Planning your digital project: Finding the right tool for the job

As educators, it’s tempting to see an unfamiliar, yet “sparkly” new technology and to want to use it for the sake of doing something “cutting edge.”

This is a normal reaction (much preferred over hiding from new technologies and hoping they’ll go away), and one that can be and should be harnessed to expand our educational toolboxes. Like with any tool, however, we must learn when to use it and how. Would you use a bulldozer for your garden when a shovel will do?

Here are some questions to think about when planning a digital project.

  1. As with any project, a digital project should have a defined goal. Is the goal to convey information? To engage? To inspire action?
  2. Decide how you will measure your success in reaching your goal. Size of audience? Recommendations and comments of audience? Improved test scores?
  3. Next, define your audience. What age group do you want to reach? What education level? How comfortable are they with new technology? Do they have the downloads and plugins necessary to view your material?
  4. Will the project need to be maintained after launch? If so, how will this happen?
  5. How will your project meet W3C accessibility guidelines? This is an especially important question to ask if your institution receives public funding (though really everyone benefits from accessibility principles). Public universities such as the University of Washington are required by law to make their information accessible. (Good accessibility improves the user experience for everyone – consider how some web sites are so much easier to navigate on an iPhone than others.) Examples of accessibility guidelines include:
  • Provide equivalent alternatives to auditory and visual content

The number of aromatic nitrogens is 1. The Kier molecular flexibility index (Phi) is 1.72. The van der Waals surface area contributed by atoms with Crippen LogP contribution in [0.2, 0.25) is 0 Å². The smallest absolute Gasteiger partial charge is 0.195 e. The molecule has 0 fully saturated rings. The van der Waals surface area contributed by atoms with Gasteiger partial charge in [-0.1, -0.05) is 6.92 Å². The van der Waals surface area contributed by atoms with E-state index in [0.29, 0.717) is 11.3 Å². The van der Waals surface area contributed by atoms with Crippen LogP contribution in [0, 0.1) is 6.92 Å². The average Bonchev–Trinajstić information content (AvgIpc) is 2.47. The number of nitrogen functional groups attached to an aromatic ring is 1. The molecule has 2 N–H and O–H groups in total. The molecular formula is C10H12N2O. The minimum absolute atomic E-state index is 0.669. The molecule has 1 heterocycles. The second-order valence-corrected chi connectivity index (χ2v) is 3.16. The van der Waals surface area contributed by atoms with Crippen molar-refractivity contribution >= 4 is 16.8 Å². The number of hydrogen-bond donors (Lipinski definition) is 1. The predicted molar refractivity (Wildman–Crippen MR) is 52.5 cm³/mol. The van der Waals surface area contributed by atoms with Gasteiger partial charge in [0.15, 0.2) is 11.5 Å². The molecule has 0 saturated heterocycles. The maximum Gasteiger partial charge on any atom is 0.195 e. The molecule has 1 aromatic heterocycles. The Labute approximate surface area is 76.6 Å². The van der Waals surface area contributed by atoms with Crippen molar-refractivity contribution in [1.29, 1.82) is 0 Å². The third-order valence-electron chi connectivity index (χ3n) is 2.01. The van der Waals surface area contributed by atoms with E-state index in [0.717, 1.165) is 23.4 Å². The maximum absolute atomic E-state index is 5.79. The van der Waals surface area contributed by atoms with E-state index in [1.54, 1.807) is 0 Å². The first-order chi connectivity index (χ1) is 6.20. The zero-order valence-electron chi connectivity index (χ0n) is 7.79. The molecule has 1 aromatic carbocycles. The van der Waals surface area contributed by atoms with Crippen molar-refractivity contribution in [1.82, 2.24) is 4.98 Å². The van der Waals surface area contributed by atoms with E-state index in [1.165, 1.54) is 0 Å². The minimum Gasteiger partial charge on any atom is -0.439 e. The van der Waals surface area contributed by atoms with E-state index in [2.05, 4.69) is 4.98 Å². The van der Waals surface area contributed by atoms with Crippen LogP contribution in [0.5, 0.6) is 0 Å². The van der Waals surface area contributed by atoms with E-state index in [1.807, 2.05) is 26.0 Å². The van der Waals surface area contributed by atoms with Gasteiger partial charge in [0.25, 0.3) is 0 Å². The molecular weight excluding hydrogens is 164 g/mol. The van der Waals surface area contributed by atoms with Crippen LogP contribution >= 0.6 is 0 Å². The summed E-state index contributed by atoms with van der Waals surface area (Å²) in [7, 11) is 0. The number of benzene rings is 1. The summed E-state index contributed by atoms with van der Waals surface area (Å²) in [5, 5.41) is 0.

• Don’t rely on color alone
  • Design for device-independence (such as screen readers, non-mouse users, etc.)

With these things in mind, it’s possible to start sorting through that digital toolkit for the best tool for the job.

Is there a chronology that could be more easily depicted using a graphic or Flash? Are there images that could tell the story using a slideshow? Would a video collage give the best representation of your work?

If you are working on a web site and you want to reach a broad audience, you will want to limit the amount of high-bandwidth material, such as images and video, on the home page. Put users in control and only make them download information when they choose to.

Is there a way for blind or deaf users to get the content that is in your video? Or the person who isn’t allowed to watch video at work? Or the dial-up connection user who has disabled images and javascript?

What medium best illustrates your project? Photos, video, audio, the written word? Don’t force your project into a mold. Each project is different and should be treated as such.

When working on the web, don’t forget about the power of linking. Can you link to complementary resources? (Bonus: This also improves search engine optimization.)


Digital journalism class examines changing news industry